Former local prep standout Carey is new boys' hoop coach at M-A


Veteran basketball coach and East Palo Alto native Senque Carey has been hired as head coach of the boys' varsity basketball team at Menlo-Atherton High, principal Matthew Zito announced Monday morning.

Carey, who played basketball at St. Francis High School in the late 1990s, says he is looking forward to returning to the area with his wife, Nadia, and daughter, Indira, to lead the M-A basketball team into a new era.

"These are very exciting times for M-A Bears' basketball," Carey said. "I am excited about developing a program -- built on a strong academic foundation – that the school and community can be proud of."

Carey reportedly has taken a position at the Riekes Center for Human Enhancement in Menlo Park and will coach at M-A on a volunteer basis as well as spending time on campus.

"The opportunity to coach locally will allow me more time to meet the needs of my family," Carey said on Kevin McCarthy's blog, 'Parsing the WAC.' "I am also going to have the opportunity to be the director of a strength, conditioning and development center for high school, college and pro athletes. I have great love and respect for coach Cleve (Fresno State coach Steve Cleveland) and all that he has done for me and my family."

Carey was one of the nation's top 100 recruits coming out of St. Francis High in 1998. He played collegiately for both the University of Washington and New Mexico. In 2001-02, he started 20 games for the Lobos and was considered one of the team's best point guards. However, toward the beginning of the 2002-03 season, his career came to an abrupt halt when he suffered a spinal cord injury against Northwestern State that left him temporarily paralyzed for two weeks.

Carey took on his first assistant coaching job in 2003 at the University of New Mexico. After a stop as assistant coach at Portland State, he assumed his current role as assistant coach and recruiting coordinator at Fresno State.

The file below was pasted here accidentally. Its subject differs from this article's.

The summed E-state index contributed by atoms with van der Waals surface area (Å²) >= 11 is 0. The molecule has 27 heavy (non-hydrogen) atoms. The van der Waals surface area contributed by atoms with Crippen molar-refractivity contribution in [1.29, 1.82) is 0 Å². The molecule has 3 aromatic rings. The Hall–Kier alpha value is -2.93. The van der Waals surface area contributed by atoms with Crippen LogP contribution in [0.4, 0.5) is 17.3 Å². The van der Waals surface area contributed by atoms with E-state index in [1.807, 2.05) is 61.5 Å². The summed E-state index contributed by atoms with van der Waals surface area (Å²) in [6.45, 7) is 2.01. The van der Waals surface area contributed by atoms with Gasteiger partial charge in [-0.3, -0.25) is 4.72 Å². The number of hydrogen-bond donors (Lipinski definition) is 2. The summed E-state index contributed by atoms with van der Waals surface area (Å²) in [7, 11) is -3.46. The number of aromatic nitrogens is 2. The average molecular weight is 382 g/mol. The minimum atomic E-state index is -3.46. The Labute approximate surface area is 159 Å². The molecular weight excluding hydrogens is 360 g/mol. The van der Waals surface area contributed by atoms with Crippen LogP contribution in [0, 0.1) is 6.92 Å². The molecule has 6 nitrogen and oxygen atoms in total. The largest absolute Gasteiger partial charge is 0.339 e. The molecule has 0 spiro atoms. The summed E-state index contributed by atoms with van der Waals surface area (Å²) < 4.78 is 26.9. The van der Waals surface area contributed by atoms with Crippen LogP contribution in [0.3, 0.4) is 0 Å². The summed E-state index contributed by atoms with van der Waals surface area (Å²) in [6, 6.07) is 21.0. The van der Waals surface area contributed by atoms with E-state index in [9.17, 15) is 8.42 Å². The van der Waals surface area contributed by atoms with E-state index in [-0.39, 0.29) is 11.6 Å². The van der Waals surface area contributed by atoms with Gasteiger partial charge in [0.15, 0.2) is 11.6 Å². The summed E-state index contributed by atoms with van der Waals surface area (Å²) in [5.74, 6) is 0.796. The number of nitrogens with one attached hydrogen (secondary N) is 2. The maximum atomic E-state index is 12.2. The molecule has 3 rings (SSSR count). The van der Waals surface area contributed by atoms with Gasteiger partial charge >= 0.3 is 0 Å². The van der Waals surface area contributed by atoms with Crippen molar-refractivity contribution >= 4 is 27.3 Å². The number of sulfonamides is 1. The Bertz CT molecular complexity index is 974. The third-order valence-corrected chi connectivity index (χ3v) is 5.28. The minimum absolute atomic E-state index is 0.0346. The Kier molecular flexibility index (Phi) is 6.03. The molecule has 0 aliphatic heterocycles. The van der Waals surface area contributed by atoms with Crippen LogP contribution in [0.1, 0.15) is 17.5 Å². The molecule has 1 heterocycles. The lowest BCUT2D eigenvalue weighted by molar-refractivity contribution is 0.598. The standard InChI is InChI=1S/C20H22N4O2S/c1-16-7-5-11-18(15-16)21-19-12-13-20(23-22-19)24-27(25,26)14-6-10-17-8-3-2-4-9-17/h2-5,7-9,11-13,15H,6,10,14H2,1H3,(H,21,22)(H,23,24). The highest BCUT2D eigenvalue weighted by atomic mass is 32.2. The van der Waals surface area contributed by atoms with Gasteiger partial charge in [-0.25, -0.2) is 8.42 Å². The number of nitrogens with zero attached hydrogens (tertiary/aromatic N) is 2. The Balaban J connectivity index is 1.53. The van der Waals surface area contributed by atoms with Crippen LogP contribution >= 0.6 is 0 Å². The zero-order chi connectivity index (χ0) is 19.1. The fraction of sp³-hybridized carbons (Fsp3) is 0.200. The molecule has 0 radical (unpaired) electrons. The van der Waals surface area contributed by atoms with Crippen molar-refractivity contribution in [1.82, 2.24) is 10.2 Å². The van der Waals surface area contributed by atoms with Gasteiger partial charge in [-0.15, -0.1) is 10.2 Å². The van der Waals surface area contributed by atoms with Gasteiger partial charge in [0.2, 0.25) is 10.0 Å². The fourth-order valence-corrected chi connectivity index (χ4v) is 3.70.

"My personal goal is to help develop student-athletes with character, discipline and integrity," Carey said. "I look forward to encouraging success on the floor and in the classroom, and I look forward to continuing the M-A Bears' tradition and win championships."

Zito said that Carey is known for his strength in developing players of all skills levels on the path to reaching their greatest potential.

"I'm trying to stay involved in the game," Carey told the Fresno Bee. "It'll be challenging because I've been working with really good athletes and players, and I'll have to go into a situation at Menlo-Atherton and build support on the floor [and an academic support system to where kids can stay eligible.

"Ideally," he added, "in four to five years I'd like to be back in college coaching."

At Fresno State, Carey helped craft the academic revitalization that produced the largest Academic Progress Rate (APR) improvement in the country, the program's first Academic All-District honoree and the graduation of ten men's basketball student-athletes from December 2007 to May 2009, which marks the most in a similar span in program history.

Carey, who has a bachelors' degree in communications and university studies from the University of New Mexico, was named earlier this year by Basketball Times magazine as one of the nation's top assistant coaches. He has been involved in developing professional basketball talent, including Paul George, this year's No. 10 overall NBA draft pick by the Indiana Pacers.

Preseason practices with Carey at the helm will start on Nov. 1 in Menlo-Atherton's newly renovated Ayers Gym.

-- Palo Alto Online Sports

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Like this comment
Posted by Go Vikes
a resident of Duveneck/St. Francis
on Oct 5, 2010 at 3:58 pm

I wonder how MA feels about the fact that Mr. Carey only plans to be at MA for 4-5 years. That's not a lot of time to develop a program and win championships.

That said, the fact that he has a similar background to many of the kids he'll be coaching/mentoring, as well as a proven track record of success at the high school level, makes this an interesting hire and a story worth following for the next few years.

Sorry, but further commenting on this topic has been closed.

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